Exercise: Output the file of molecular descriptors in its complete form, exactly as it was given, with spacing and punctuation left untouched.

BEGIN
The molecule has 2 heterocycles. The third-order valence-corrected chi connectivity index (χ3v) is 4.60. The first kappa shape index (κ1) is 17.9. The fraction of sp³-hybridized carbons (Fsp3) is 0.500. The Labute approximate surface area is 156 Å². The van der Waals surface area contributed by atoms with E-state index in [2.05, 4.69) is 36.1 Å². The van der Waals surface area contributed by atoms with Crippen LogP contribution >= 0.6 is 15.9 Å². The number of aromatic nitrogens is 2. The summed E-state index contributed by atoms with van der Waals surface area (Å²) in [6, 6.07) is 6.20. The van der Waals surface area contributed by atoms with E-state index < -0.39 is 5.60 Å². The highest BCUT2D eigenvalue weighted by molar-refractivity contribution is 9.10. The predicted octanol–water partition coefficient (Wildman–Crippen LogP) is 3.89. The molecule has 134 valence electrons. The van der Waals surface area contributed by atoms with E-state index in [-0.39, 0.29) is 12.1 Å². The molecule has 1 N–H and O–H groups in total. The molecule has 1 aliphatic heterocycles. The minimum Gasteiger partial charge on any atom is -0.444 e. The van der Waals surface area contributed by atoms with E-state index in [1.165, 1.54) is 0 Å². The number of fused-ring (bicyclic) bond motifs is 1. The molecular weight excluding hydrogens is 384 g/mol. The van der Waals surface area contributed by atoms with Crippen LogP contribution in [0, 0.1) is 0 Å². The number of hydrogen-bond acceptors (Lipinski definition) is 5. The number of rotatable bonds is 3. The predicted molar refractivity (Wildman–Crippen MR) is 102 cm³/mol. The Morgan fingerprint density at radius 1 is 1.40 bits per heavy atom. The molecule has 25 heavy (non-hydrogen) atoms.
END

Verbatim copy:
The molecule has 2 heterocycles. The third-order valence-corrected chi connectivity index (χ3v) is 4.60. The first kappa shape index (κ1) is 17.9. The fraction of sp³-hybridized carbons (Fsp3) is 0.500. The Labute approximate surface area is 156 Å². The van der Waals surface area contributed by atoms with E-state index in [2.05, 4.69) is 36.1 Å². The van der Waals surface area contributed by atoms with Crippen LogP contribution >= 0.6 is 15.9 Å². The number of aromatic nitrogens is 2. The summed E-state index contributed by atoms with van der Waals surface area (Å²) in [6, 6.07) is 6.20. The van der Waals surface area contributed by atoms with E-state index < -0.39 is 5.60 Å². The highest BCUT2D eigenvalue weighted by molar-refractivity contribution is 9.10. The predicted octanol–water partition coefficient (Wildman–Crippen LogP) is 3.89. The molecule has 134 valence electrons. The van der Waals surface area contributed by atoms with E-state index in [-0.39, 0.29) is 12.1 Å². The molecule has 1 N–H and O–H groups in total. The molecule has 1 aliphatic heterocycles. The minimum Gasteiger partial charge on any atom is -0.444 e. The van der Waals surface area contributed by atoms with E-state index in [1.165, 1.54) is 0 Å². The number of fused-ring (bicyclic) bond motifs is 1. The molecular weight excluding hydrogens is 384 g/mol. The van der Waals surface area contributed by atoms with Crippen LogP contribution in [0, 0.1) is 0 Å². The number of hydrogen-bond acceptors (Lipinski definition) is 5. The number of rotatable bonds is 3. The predicted molar refractivity (Wildman–Crippen MR) is 102 cm³/mol. The Morgan fingerprint density at radius 1 is 1.40 bits per heavy atom. The molecule has 25 heavy (non-hydrogen) atoms.